Spirit Untamed is a Dreamworks animated film written by Aury Wallington and directed by Elaine Bogan. It follows a young, headstrong girl, Lucky Prescott (Isabela Merced), who encounters an equally wild, stubborn horse Lucky named Spirit. The film feels a bit flat visually, musically, and dialogue-wise. However, children may come to love this movie, and its message is an important one for kids, especially young girls.
Casting Hindered By Flat Dialogue
Spirit Untamed‘s casting is exciting from a vocal standpoint as each character’s voice fits. Lucky’s friends, Pru (Marsai Martin) and Abigail (McKenna Grace), suit their respective roles. The rest of the star cast is Jake Gyllenhaal as Lucky’s dad Jim and Julianne Moore as her Aunt Cora.
The issue is the dialogue in Spirit Untamed often feels flat. It becomes glaring when we see interactions between Lucky and her father. The conversation and their reactions seem forced, as though they’re pushing an emotion that’s not present. But interactions later feel more natural. It’s just trying to get there. The best relationship is between Lucky and Spirit and Abigail’s brother Snips (Lucian Perez) and Snip’s mini mule.
Plot Works But Animations Feels Standard
The plot is engaging as Lucky tries to befriend Spirit, and villains want to break Spirit and sell him. Everyone should live free, and Spirit will garner that emotion from viewers. The animation is good but given previous animated films, including from Dreamworks, it feels plain. It’s as though the majority of the film was hurried or just phoned in.
Adult viewers will be hard-pressed to pay attention to the film. There are occasional moments that inspire a chuckle. However, there’s little here that inspires fully body laughter or guffaws. The dialogue feels like filler for the runtime, and every anime fan knows how atrocious fillers are.
Hilarious and Engaging Climax
The film does entertain towards the end. But it’s frustrating and wasteful to wait till then to feel invested. Still, by the end, adults may even cheer for the film. After all, seeing a trio of brave girls embark on a journey is a beautiful message. The diversity is also inspiring. It’s uplifting to know generations coming up now have an opportunity to see themselves reflected in films and animations that many of us lacked as children.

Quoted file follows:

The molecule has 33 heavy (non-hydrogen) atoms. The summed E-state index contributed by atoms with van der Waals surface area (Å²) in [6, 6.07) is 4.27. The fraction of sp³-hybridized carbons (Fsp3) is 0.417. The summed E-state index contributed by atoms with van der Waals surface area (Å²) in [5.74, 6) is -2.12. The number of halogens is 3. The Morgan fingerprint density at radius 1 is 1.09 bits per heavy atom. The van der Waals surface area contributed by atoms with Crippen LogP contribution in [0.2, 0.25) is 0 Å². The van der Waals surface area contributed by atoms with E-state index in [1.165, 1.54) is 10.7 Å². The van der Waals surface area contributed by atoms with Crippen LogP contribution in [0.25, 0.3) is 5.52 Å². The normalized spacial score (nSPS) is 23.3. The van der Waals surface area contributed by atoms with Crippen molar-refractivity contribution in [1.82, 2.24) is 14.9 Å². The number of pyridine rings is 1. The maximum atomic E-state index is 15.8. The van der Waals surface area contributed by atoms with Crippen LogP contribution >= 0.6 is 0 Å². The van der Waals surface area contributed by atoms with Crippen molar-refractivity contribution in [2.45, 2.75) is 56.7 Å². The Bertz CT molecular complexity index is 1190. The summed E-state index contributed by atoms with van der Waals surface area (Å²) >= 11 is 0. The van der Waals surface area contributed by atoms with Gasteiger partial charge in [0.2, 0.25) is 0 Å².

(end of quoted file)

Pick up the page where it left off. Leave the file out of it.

If the dialogue was better, Spirit Untamed could have been a magical film. It has beautiful moments, just not enough to rise beyond bearable for adults. A lot of the relationships are shallow, with no profound connection or engagement. The little depth that is attempted unnatural. However, kids may find the magic here; adorable, quirky kids and animals are the main characters.
We can never have too many messages telling us to be who we are and accept ourselves even when others do not. Society will do everything in its power to discourage that. For adults, some other films convey this message skillfully and with depth. But for children, it’s cute, and the ending was hilarious. If you have kids who want to see it, it’s worth watching just to see the wonder and joy on the kids’ faces.
Feature photo courtesy of Universal Pictures and Dreamworks Animation